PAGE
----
pandemic continued to impact U.S. and global economies.  Average local spot prices 
were weak.  No forward contracting or domestic mill activity was reported.  Foreign 
mill inquiries were light.  
 Temperatures rebounded into the mid-70s and low 80s for the week.  Above-average 
daily temperatures were recorded in the Valley late in the period.  Producers were 
anxious to get cottonseed in the ground as planting deadlines for late maturing 
varieties approached.  It remains uncertain how much Upland will actually be planted. 
 
American Pima (AP) 
 
Spot cotton  trading was inactive.    Supplies of 2019 crop cotton were moderate.  
Producers moved bales into the CCC-loan program.  Demand was light.  Average local 
spot prices were steady.    No forward contracting or domestic mill activity was 
reported.  The COVID-19 pandemic continues to affect demand for cotton.  Foreign 
mill inquiries were light for 2019 and 2020-crop.  Shippers remained focused on 
shipping cotton and preserving previously made sales contracts.   The Foreign 
Agricultural Service Export Sales report for week ending April 9 showed no new 
sales and reported no cancellations.   
 Temperatures were in the 50s to 80s in the far west.  No rainfall was reported 
for the region.  Planting windows were pushed into April for the San Joaquin 
Valley (SJV) of California, due to spring cold fronts.  SJV producers would 
prefer to have had AP in the ground in March, as AP varieties need a long 
growing season.  Initial planting began in Safford, Arizona, El Paso, Texas, 
and the SJV.  Total AP plantings remain uncertain as demand from textile mills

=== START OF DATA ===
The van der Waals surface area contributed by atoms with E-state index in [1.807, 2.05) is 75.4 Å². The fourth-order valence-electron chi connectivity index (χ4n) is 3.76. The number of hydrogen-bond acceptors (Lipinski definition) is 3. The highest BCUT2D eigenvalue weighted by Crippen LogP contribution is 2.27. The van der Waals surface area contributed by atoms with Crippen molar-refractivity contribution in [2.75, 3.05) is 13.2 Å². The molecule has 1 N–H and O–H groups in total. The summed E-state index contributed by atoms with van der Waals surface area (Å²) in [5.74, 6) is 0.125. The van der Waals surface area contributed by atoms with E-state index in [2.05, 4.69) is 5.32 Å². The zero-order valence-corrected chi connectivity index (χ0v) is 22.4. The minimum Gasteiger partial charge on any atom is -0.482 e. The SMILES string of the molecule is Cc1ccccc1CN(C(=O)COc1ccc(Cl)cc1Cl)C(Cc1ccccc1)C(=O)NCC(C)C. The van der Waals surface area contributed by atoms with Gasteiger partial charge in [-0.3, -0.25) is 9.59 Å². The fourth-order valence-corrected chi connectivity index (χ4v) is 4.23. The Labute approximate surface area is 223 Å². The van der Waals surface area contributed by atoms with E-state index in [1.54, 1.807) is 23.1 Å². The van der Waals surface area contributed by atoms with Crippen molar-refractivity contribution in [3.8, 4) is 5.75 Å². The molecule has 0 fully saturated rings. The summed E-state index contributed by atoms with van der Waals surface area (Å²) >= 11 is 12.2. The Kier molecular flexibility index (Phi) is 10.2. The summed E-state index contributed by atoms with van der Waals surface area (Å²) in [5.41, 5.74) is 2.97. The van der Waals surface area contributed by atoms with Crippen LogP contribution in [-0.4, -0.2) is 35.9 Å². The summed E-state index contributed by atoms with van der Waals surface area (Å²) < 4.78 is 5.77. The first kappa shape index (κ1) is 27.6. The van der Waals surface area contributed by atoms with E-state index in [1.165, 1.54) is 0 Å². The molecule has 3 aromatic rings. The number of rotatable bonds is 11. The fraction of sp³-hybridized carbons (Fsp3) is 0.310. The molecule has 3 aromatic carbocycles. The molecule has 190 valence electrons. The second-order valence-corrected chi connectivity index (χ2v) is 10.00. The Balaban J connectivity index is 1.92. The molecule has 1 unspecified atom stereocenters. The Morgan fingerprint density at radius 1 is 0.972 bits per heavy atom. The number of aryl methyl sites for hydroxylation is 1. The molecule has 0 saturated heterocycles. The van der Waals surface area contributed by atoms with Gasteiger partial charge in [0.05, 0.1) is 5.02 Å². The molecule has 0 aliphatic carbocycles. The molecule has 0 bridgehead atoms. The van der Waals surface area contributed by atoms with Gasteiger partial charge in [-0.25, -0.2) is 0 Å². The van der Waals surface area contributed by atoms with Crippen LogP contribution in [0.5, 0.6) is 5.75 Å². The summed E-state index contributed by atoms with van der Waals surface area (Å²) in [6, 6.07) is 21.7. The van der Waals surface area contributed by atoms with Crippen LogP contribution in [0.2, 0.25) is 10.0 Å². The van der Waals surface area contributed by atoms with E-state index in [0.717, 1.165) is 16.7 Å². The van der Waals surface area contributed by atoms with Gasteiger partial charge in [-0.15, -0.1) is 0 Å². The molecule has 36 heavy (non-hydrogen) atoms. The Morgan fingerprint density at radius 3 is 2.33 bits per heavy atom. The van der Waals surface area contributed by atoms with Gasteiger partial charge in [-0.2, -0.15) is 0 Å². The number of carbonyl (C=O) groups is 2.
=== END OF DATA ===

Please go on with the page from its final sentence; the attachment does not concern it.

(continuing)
and retailers has come to a standstill.   


 




 


Trading 
 
Desert Southwest 
..No trading activity was reported.   


 
San Joaquin Valley 
..No trading activity was reported.   


 
  American Pima 
..No trading activity was reported.   






2020 CCC Loan Rate Differentials 


USDA’s Commodity Credit Corporation announced the 2020 crop loan rate differentials 
for upland and extra-long staple cotton on April 16. The differentials, also referred 
to as loan rate premiums and discounts, have been calculated based on market 
valuations of various cotton quality factors for the prior three years. This 
calculation procedure is identical to that used in past years. 
 The 2020 crop differential schedules are applied to 2020 crop loan rates of 52 
cents per pound for the base grade of upland cotton and 95 cents per pound for 
extra-long staple cotton. The 2018 Farm Bill stipulates that the loan rate for 
the base quality of upland cotton range between 45 and 52 cents per pound based 
on the sim-ple average of the Adjusted World Price for the two marketing years 
immediately preceding the next planting of the crop. However, the loan rate established 
cannot be less than 98 percent of the loan rate for the immedi-ately preceding year. 
The loan rate provided to an individual cotton bale is based on its quality as 
determined by USDA’s Agricultural Marketing Service classing measurements. 
 The Commodity Credit Corporation adjusts cotton loan rates by these differentia
ls so that cotton loan val-ues reflect the differences in market prices for color, 
staple length, leaf, extraneous matter, micronaire, length uniformity and strength.  
 


Cotton & Wool 

In April, the 2019/20 world cotton mill use estimate was reduced nearly 7.6 million bales 
(6.4 percent) - a   record monthly change - as cotton sector disruptions from COVID-19 
affect the supply chain from spinning to retail (fig. 1). Global mill use is now forecast 
at 110.6 million bales, 8 percent below 2018/19 and the lowest in 6 years. The reduction 
has also impacted raw cotton fiber demand at spinning mills, with the world trade      
estimate lowered 3.0 million bales (6.8 percent) this month as a result. Global cotton
trade is now forecast slightly below 2018/19 at 40.6 million bales, the lowest in 3 years. 
While mill use and trade adjustments were made for most countries in April, the United States
 - the leading exporter - experienced one of the largest monthly reductions in projected U.S. 
cotton exports on record.